Don Rogers: No elephant in this race
Oh, boy. The first debate, fascinating in its way. Tempted to change your vote? Me neither.
The Republicans put up the only candidate Hillary Clinton could beat. And the Democrats nominated the only candidate Donald Trump could beat. There’s a takeaway we already had.
Monday night’s show did confirm what I had begun to suspect about this presidential campaign, though. Well, besides who’d a thunk even Democrats would look back at George W. Bush’s presidency with a sort of longing nostalgia?
Trump’s pitch mainlines right to the limbic system. He’s all about the amygdala, our lizard brain. Pure fear and the promise Daddy will take care of it all. He’s actually quite persuasive, nearly pitch perfect.
I understand completely why he’s doing so well.
And I understand why Democrats are so frustrated. Clinton should be mopping the floor with this guy. His falsehoods, repeated over and over, invite semi-trailer rigs to drive through them. Not that his core supporters care a whit about inconvenient facts, a billionaire who suddenly seems to be on their side, whose religious values get a pass, who has conservatives finding their own core values negotiable.
He may not feel their pain, but he certainly expresses it.
Clinton is coolly logical, making points over a lot of Americans’ heads, full of policy and laden with facts no one really wants to look up. And surely she’s hiding things. Has to be. So what if Republican oversight committees can’t dig anything up, or prosecutors come up with a case?
She’s all prefrontal cortex, basically. And conventionally Democrat. A career politician with long service as secretary of state, senator, president and governor’s wife, social justice attorney.
If you used your rational mind, Clinton crushed The Donald in their first debate. He blustered but couldn’t ruffle his well-prepared opponent, who easily got under his skin. He sniffed but missed lots of opportunities and as usual couldn’t keep his facts straight or remember what he’s said or not said in the past.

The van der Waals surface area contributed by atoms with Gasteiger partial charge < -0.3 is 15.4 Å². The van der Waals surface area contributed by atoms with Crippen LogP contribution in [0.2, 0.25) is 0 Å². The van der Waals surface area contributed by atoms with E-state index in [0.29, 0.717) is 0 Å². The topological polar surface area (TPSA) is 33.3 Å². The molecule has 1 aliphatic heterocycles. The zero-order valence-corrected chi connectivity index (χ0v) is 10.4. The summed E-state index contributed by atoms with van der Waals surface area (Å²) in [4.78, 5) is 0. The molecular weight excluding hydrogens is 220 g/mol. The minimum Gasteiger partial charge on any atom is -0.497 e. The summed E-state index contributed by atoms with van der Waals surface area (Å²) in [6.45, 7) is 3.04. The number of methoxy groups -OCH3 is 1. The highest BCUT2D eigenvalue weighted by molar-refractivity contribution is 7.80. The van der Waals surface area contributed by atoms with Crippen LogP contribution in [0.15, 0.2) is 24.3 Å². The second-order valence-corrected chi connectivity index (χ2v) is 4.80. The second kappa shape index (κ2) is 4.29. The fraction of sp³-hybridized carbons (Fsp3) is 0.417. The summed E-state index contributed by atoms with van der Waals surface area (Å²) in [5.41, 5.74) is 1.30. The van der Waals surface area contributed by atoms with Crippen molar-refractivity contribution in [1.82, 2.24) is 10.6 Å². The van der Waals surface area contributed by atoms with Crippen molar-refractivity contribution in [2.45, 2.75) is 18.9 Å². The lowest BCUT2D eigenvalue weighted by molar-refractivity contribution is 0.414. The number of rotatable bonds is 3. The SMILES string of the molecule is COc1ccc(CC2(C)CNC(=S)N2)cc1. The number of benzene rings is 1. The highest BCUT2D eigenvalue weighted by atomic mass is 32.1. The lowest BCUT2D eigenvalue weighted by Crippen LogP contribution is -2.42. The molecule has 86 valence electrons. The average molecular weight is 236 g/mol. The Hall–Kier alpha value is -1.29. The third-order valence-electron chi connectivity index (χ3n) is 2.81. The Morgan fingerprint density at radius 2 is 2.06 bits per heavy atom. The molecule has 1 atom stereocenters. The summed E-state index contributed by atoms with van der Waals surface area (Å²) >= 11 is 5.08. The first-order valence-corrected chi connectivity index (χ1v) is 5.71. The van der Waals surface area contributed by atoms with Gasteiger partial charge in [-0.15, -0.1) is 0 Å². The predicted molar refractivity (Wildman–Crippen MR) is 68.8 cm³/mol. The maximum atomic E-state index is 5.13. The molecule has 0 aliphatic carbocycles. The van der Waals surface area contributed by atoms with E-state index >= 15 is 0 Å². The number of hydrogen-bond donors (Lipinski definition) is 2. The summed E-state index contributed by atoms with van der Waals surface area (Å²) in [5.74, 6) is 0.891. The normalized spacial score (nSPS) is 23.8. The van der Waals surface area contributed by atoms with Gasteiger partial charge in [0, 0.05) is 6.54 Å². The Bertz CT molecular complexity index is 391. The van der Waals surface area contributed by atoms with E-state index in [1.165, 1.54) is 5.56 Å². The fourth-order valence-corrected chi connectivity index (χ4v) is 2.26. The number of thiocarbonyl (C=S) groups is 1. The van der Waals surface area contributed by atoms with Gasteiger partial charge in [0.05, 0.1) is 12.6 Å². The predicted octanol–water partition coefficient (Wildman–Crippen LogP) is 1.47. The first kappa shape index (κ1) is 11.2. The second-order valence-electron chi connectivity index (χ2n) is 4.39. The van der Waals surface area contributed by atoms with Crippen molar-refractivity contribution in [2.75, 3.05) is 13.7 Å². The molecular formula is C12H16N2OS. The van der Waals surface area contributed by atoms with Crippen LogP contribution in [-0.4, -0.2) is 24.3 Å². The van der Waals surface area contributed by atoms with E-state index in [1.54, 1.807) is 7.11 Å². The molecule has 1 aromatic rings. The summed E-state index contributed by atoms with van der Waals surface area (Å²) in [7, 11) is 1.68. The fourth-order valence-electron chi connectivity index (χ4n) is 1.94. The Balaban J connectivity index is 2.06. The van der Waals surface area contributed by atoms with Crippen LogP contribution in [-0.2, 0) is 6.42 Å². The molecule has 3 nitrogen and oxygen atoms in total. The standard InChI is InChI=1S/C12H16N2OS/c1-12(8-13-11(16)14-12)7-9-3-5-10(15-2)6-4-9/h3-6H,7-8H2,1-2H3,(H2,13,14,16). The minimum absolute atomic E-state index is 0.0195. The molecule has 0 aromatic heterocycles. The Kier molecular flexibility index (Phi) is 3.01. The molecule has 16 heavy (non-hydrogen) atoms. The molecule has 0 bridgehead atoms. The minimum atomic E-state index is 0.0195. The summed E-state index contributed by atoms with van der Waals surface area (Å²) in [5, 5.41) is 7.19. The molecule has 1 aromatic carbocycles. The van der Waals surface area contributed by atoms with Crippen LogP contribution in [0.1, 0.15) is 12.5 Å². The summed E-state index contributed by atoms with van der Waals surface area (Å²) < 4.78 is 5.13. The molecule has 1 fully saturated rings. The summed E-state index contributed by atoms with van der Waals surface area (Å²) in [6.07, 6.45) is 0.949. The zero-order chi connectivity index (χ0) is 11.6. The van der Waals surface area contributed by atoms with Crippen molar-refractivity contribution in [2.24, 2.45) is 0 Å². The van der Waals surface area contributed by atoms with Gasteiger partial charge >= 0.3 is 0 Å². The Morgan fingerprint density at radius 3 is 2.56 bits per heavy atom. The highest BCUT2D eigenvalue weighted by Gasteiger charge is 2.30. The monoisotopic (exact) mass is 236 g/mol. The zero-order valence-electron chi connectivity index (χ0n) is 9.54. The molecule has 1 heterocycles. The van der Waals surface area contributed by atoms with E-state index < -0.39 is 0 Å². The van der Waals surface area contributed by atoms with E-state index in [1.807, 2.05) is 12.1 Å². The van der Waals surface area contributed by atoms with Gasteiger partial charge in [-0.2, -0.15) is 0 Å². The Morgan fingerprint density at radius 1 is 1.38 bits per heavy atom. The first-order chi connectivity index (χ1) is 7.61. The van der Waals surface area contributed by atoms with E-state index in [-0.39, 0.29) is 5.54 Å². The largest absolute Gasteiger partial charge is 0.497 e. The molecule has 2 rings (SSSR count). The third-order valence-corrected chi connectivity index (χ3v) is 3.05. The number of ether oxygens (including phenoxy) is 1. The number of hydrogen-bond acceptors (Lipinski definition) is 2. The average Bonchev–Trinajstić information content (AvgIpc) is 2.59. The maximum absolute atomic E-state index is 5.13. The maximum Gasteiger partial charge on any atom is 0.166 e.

But presidential races are not decided so much with the higher functions of the brain.
Many of us do think through our votes and what the candidates might mean for the economy mainly, but also home security, our understanding of a more perfect union, and maybe even a little about our place in the world.
Let’s not fool ourselves, though. Candidates win on the gut level stuff: trust, likeability, outlook like ours, strength. This is why you see people crying at party gatherings, talking about whether they’d like having a beer with a candidate, bending like pretzels to rationalize their chosen one’s double speak, flip flops and other flaws.
Emotions rule. The mind makes something up to go along. This is why Trump’s supporters don’t care if he was exposed as a fool in Monday’s debate, if his policies, where he’s supposed to be strong, are objectively nutty, and that he’s not a conservative socially or fiscally.
Clinton’s problem isn’t that she’s the Democratic answer to Richard Nixon. Her email issues are dumb but hardly criminal. Republicans themselves have tacitly exonerated her of the accusations against her regarding Benghazi. They poked for years in congressional hearings dominated by politicians trying to find something, anything, to hang on her rhetorically if they couldn’t unearth real evidence. They dug up exactly nothin’.
No, her real problem is she’s boring. She’s a plodder, a wonk, an icon of same ol’ same ol’. Never mind if we’re slowly but surely recovering from the Great Recession with different policies and decisions than what led to it in the first place. Never mind that Trump would revert right back to what crushed the nation.
Surely this is only coincidence, but have you noticed that the more interesting character has won the presidency in each election going back at least to Reagan?
Romney was vanilla compared to Obama, McCain conventional. Kerry deadly droningly dull to Bush. Gore a wonky smarty pants. Dole over the hill to Clinton. The first Bush distantly competent to Clinton. Dukakis, incredibly, even duller than Bush. Reagan just a lot funnier and folksier than anyone who ran against him.
If this holds, Trump will win. Appalling as he may be on practically every measure involving rationality, you have to admit he is one fascinating character.
Hillary Clinton, not so much.
But I have to say boring sounds pretty good right now. There are no elephants in the race anyway.
Publisher Don Rogers can be reached at email@example.com or 477-4299.
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“There is a cult of ignorance in this country … nurtured by the false notion that ‘my ignorance is as good as your knowledge.'” — Isaac Asimov, 1980.